C&EN:  A new sugar-based compound that selectively converts oils into a gel could serve as a new tool for cleaning up oil spills, its inventors say.

To mitigate oil spills such as the current one in the Gulf of Mexico, cleanup crews typiHTML clipboardcally reach for dispersants—mixtures of chemicals that cause the oil to collect in tiny droplets. If successful, a gelling process would represent an entirely new strategy that could have advantages over the use of dispersants, which have raised toxicity concerns.

In a one-step process aided by enzymes, materials chemist George John of the City College of New York and chemical engineer Srini Raghavan of the University of Maryland and their colleagues have synthesized amphiphilic sugar molecules that bind with hydrocarbon oils and form a gel, even when the oil is mixed with water (Angew. Chem. Int. Ed., DOI:10.1002/anie.201002095).

The group tested the gelator in mixtures of water and diesel fuel. Within five minutes, the oil becomes a congealed mass that floats on top of the water and can be lifted out with a spoon.

Read more at  C&EN

Toshiba 'SCiB' Battery Debuts

Toshiba's announcement of the SCiB, a battery we have been following for years.
Here is
Toshiba's SCiB site. The battery's specs claim 6,000+ charge/deep-discharge cycles with minor capacity loss, safe rapid charging to 90% in 5 minutes, and enhanced safety regarding overheating or shorting out.
It could make its way into electric vehicles before long.
Source /.

Jul 27, 2010

Wisconsin landfill waste dropped 15%

WDNR -  The amount of waste sent to landfills in Wisconsin decreased sharply in 2009, according to data compiled by the Department of Natural Resources. The amount of out-of-state waste disposed of in state landfill declined even faster than waste generated within the state. http://www.momgoesgreen.com/wp-content//landfl.jpg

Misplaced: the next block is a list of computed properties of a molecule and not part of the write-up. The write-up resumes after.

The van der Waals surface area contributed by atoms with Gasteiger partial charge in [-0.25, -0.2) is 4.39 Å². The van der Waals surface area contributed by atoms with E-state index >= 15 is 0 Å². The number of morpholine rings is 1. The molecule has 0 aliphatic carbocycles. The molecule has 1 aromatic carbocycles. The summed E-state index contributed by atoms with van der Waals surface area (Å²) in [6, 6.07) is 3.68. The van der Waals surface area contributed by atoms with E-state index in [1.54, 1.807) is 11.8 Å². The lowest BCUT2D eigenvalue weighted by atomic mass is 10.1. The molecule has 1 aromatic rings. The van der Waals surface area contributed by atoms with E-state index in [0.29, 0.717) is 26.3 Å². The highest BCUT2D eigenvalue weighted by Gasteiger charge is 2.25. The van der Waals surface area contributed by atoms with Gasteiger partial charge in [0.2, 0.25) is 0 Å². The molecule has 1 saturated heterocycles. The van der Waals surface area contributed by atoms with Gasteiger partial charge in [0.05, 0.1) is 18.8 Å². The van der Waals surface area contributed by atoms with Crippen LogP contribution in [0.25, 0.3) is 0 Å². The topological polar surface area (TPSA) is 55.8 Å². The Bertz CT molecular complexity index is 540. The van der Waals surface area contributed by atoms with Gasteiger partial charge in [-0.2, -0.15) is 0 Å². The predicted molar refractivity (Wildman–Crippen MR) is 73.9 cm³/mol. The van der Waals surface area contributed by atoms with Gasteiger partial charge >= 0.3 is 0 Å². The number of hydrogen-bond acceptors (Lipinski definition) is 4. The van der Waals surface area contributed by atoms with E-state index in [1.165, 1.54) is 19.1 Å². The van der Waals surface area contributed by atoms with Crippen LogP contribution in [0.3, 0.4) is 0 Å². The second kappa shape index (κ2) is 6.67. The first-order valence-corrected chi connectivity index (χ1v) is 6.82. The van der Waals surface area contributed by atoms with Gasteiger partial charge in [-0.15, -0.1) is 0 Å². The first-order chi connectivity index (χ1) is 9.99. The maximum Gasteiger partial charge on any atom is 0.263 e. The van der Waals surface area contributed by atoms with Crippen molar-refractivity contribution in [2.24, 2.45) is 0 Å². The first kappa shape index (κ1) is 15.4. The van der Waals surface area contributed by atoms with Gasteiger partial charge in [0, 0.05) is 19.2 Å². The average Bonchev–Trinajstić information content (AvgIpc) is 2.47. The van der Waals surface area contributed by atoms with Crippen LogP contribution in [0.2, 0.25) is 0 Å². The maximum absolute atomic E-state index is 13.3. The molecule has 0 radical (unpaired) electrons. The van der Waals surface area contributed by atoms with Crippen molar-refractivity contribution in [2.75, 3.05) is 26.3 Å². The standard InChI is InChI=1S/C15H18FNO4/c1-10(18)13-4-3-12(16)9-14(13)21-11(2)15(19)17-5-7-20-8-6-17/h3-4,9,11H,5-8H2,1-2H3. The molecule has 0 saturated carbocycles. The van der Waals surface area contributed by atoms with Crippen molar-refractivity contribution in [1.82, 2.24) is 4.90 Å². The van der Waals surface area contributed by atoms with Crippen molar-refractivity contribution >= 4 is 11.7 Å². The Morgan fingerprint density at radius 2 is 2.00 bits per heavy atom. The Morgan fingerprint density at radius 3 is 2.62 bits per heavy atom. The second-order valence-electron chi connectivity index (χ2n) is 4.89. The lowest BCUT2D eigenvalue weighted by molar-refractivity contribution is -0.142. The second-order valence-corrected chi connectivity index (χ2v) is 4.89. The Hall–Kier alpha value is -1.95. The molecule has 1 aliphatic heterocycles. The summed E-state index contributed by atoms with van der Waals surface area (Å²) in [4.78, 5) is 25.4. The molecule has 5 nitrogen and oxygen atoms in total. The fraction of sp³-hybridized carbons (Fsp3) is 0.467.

Every year, landfills are required to report to the DNR the tonnages of all waste received at their facilities from both in-state and out-of-state sources.

The total amount of waste disposed of in landfills in 2009 dropped 15 percent, from 10.3 millions tons in 2008 to 8.8 million tons, in 2009. Waste from households, institutions and commercial establishments (referred to as municipal solid waste) dropped the most -- 22 percent from 2008 to 2009 (6.2 to 4.8 million tons).

During the same period, waste coming to Wisconsin landfills from other states decreased 31 percent. After peaking in 2004 at 2.2 million tons, out-of-state waste has fallen by almost half. The 2009 total of 1.2 million tons was the lowest since 1997. The majority of out-of-state waste comes from Illinois and Minnesota.HTML clipboard

The amount of waste coming to Wisconsin landfills may be down for several reasons, according to Ann Coakley, director of the DNR Waste and Materials Management Program.

"The economic downturn that began in 2008 led many households and businesses to scale back purchases in 2009, which means less material was thrown away," she said. "We are seeing this pattern all over the country. In addition, high fuel prices probably discouraged long-distance hauling of waste into Wisconsin."

Also DNR invasive species data shows minority of boaters increasing risk to lakes and river